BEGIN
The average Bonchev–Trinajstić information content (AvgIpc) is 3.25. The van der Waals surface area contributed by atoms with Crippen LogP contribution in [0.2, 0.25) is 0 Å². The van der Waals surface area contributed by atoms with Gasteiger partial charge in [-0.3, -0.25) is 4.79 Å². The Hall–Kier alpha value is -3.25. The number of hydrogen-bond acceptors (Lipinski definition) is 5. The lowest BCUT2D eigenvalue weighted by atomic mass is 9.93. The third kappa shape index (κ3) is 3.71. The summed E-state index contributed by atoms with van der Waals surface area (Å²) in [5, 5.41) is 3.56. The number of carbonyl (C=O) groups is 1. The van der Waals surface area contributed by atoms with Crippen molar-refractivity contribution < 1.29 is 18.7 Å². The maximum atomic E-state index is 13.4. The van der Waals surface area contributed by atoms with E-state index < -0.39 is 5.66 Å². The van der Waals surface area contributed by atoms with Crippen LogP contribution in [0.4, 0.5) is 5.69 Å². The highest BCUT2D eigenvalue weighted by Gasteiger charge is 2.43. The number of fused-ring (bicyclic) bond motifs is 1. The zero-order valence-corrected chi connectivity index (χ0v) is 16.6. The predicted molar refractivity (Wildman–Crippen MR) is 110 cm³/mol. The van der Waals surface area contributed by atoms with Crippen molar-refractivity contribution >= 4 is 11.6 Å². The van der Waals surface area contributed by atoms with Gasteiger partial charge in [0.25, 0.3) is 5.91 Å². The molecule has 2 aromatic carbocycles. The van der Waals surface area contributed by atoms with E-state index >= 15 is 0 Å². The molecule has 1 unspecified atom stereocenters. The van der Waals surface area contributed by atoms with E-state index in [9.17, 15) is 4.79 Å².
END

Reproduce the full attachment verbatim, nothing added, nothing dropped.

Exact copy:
The average Bonchev–Trinajstić information content (AvgIpc) is 3.25. The van der Waals surface area contributed by atoms with Crippen LogP contribution in [0.2, 0.25) is 0 Å². The van der Waals surface area contributed by atoms with Gasteiger partial charge in [-0.3, -0.25) is 4.79 Å². The Hall–Kier alpha value is -3.25. The number of hydrogen-bond acceptors (Lipinski definition) is 5. The lowest BCUT2D eigenvalue weighted by atomic mass is 9.93. The third kappa shape index (κ3) is 3.71. The summed E-state index contributed by atoms with van der Waals surface area (Å²) in [5, 5.41) is 3.56. The number of carbonyl (C=O) groups is 1. The van der Waals surface area contributed by atoms with Crippen molar-refractivity contribution < 1.29 is 18.7 Å². The maximum atomic E-state index is 13.4. The van der Waals surface area contributed by atoms with E-state index < -0.39 is 5.66 Å². The van der Waals surface area contributed by atoms with Crippen LogP contribution in [0.4, 0.5) is 5.69 Å². The highest BCUT2D eigenvalue weighted by Gasteiger charge is 2.43. The number of fused-ring (bicyclic) bond motifs is 1. The zero-order valence-corrected chi connectivity index (χ0v) is 16.6. The predicted molar refractivity (Wildman–Crippen MR) is 110 cm³/mol. The van der Waals surface area contributed by atoms with Crippen molar-refractivity contribution >= 4 is 11.6 Å². The van der Waals surface area contributed by atoms with Gasteiger partial charge in [0.25, 0.3) is 5.91 Å². The molecule has 2 aromatic carbocycles. The van der Waals surface area contributed by atoms with E-state index >= 15 is 0 Å². The molecule has 1 unspecified atom stereocenters. The van der Waals surface area contributed by atoms with E-state index in [9.17, 15) is 4.79 Å².